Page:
MOUNT DORA, Fla. — A central Florida urologist has posted a sign on his office door warning supporters of President Barack Obama to find a different doctor.
The notice on Dr. Jack Cassell's Mount Dora practice says, "If you voted for Obama, seek urologic care elsewhere. Changes to your healthcare begin right now, not in four years."
Cassell told the Orlando Sentinel on Thursday he wasn't questioning patients or refusing care, because that would be unethical.
"But if they read the sign and turn the other way, so be it," he said.
Cassell, 56, also provides Republican reading material in the waiting room — probably not a risky move, given that Mount Dora's 10,000 residents and the surrounding area lean heavily conservative. Above a stack of GOP health care literature, a sign reads: "This is what the morons in Washington have done to your health care. Take one, read it and vote out anyone who voted for it."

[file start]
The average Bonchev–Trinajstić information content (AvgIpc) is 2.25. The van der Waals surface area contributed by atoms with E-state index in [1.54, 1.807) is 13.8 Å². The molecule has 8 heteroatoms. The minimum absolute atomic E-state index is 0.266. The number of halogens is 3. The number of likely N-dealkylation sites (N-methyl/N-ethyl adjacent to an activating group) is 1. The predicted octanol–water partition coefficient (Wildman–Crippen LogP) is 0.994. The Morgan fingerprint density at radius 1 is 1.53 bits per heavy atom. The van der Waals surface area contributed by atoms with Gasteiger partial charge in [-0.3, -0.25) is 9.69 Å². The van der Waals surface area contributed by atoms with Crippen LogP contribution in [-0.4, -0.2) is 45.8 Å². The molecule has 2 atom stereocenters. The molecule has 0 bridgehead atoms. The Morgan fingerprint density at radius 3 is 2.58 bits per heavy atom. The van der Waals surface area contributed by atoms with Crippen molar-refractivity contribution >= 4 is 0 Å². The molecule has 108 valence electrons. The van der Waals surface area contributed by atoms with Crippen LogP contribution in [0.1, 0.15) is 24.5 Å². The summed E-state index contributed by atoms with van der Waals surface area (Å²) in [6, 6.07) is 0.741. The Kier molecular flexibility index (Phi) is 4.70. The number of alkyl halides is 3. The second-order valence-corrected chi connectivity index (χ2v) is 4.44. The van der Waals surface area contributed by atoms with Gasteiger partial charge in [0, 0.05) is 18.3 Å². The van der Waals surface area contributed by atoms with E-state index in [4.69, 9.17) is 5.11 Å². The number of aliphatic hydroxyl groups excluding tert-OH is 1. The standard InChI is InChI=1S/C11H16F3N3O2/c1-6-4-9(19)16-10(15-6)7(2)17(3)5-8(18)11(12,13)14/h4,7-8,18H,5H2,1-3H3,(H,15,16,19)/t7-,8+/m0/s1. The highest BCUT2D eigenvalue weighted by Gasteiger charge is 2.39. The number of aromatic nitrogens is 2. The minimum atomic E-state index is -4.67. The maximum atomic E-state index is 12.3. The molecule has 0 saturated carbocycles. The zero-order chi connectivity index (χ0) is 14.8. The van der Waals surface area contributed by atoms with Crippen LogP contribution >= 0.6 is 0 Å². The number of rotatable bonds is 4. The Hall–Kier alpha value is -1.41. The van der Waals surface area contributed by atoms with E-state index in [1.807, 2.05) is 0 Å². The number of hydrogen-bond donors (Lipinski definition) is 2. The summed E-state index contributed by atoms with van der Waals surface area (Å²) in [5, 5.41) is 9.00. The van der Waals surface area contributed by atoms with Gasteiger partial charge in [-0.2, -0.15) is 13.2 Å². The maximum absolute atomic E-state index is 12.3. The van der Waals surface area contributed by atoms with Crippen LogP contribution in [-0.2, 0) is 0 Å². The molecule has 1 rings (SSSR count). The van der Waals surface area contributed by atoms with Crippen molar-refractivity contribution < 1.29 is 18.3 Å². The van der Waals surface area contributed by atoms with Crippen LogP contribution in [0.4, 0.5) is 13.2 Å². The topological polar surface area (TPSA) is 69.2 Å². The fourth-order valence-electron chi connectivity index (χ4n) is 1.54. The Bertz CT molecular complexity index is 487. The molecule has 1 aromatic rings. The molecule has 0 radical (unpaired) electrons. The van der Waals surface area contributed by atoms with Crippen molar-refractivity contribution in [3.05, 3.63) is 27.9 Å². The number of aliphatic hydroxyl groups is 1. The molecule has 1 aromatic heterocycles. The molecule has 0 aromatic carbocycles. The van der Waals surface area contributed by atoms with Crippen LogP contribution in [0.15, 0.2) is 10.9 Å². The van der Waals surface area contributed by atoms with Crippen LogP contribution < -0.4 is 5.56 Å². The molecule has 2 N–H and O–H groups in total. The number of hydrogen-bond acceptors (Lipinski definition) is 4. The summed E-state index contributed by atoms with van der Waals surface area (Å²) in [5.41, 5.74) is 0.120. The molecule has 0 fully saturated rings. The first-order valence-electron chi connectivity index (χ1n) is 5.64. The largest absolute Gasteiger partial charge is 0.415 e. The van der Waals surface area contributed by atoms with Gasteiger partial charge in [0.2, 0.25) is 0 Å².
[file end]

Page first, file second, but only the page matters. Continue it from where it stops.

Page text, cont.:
A spokeswoman from the Florida Department of Health, which licenses physicians and investigates complaints, said Friday there was no law prohibiting Cassell from advertising himself this way.
"Because there is no statute, there would be no grounds for a complaint," spokeswoman Eulinda Smith said. "It would be legally deficient,"
Reader realities: True impact of health reformA University of Florida professor said Cassell is walking a thin line between free speech and professional obligation. William Allen, a specialist in bioethics, law and medical professionalism, said civil rights protections can prevent patient discrimination. But the law only provides for race, gender, religion, sexual orientation and disability — not political opinion.
Allen said Cassell may be within his rights if he doesn't quiz patients about their politics and hasn't refused to see anyone.
"(He's) trying to hold onto the nub of his ethical obligation," Allen said. "But this is pushing the limit."
Cassell has been practicing in the area since 1988. His wife, Leslie Campione, is a lawyer and GOP candidate for the county commission.
Cassell says most patients have been extremely supportive, though three had complained.
"They know it's not good for them," Cassell said.
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